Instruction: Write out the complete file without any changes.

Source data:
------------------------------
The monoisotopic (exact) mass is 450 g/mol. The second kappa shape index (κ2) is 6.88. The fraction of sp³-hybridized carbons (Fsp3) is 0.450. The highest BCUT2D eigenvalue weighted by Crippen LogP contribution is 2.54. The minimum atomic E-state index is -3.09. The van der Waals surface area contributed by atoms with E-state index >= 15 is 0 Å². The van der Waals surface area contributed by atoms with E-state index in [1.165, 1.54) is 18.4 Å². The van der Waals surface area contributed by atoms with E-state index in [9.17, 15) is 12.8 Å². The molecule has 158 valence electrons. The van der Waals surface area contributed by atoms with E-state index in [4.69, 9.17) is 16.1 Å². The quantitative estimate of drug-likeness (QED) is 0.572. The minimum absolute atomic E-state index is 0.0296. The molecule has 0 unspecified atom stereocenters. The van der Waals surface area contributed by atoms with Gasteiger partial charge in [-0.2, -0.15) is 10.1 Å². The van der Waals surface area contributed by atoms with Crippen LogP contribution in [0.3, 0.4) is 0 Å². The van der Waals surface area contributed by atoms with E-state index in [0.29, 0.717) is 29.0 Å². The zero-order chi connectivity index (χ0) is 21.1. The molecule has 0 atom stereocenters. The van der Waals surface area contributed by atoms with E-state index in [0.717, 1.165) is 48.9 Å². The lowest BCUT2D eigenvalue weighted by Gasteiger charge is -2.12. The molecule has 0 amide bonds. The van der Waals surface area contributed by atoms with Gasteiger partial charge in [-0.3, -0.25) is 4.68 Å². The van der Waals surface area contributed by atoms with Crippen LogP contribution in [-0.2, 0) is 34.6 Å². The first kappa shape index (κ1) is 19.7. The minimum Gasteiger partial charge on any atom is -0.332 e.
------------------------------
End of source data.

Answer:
The monoisotopic (exact) mass is 450 g/mol. The second kappa shape index (κ2) is 6.88. The fraction of sp³-hybridized carbons (Fsp3) is 0.450. The highest BCUT2D eigenvalue weighted by Crippen LogP contribution is 2.54. The minimum atomic E-state index is -3.09. The van der Waals surface area contributed by atoms with E-state index >= 15 is 0 Å². The van der Waals surface area contributed by atoms with E-state index in [1.165, 1.54) is 18.4 Å². The van der Waals surface area contributed by atoms with E-state index in [9.17, 15) is 12.8 Å². The molecule has 158 valence electrons. The van der Waals surface area contributed by atoms with E-state index in [4.69, 9.17) is 16.1 Å². The quantitative estimate of drug-likeness (QED) is 0.572. The minimum absolute atomic E-state index is 0.0296. The molecule has 0 unspecified atom stereocenters. The van der Waals surface area contributed by atoms with Gasteiger partial charge in [-0.2, -0.15) is 10.1 Å². The van der Waals surface area contributed by atoms with Crippen LogP contribution in [0.3, 0.4) is 0 Å². The van der Waals surface area contributed by atoms with E-state index in [0.29, 0.717) is 29.0 Å². The zero-order chi connectivity index (χ0) is 21.1. The molecule has 0 atom stereocenters. The van der Waals surface area contributed by atoms with E-state index in [0.717, 1.165) is 48.9 Å². The lowest BCUT2D eigenvalue weighted by Gasteiger charge is -2.12. The molecule has 0 amide bonds. The van der Waals surface area contributed by atoms with Gasteiger partial charge in [-0.3, -0.25) is 4.68 Å². The van der Waals surface area contributed by atoms with Crippen LogP contribution in [-0.2, 0) is 34.6 Å². The first kappa shape index (κ1) is 19.7. The minimum Gasteiger partial charge on any atom is -0.332 e.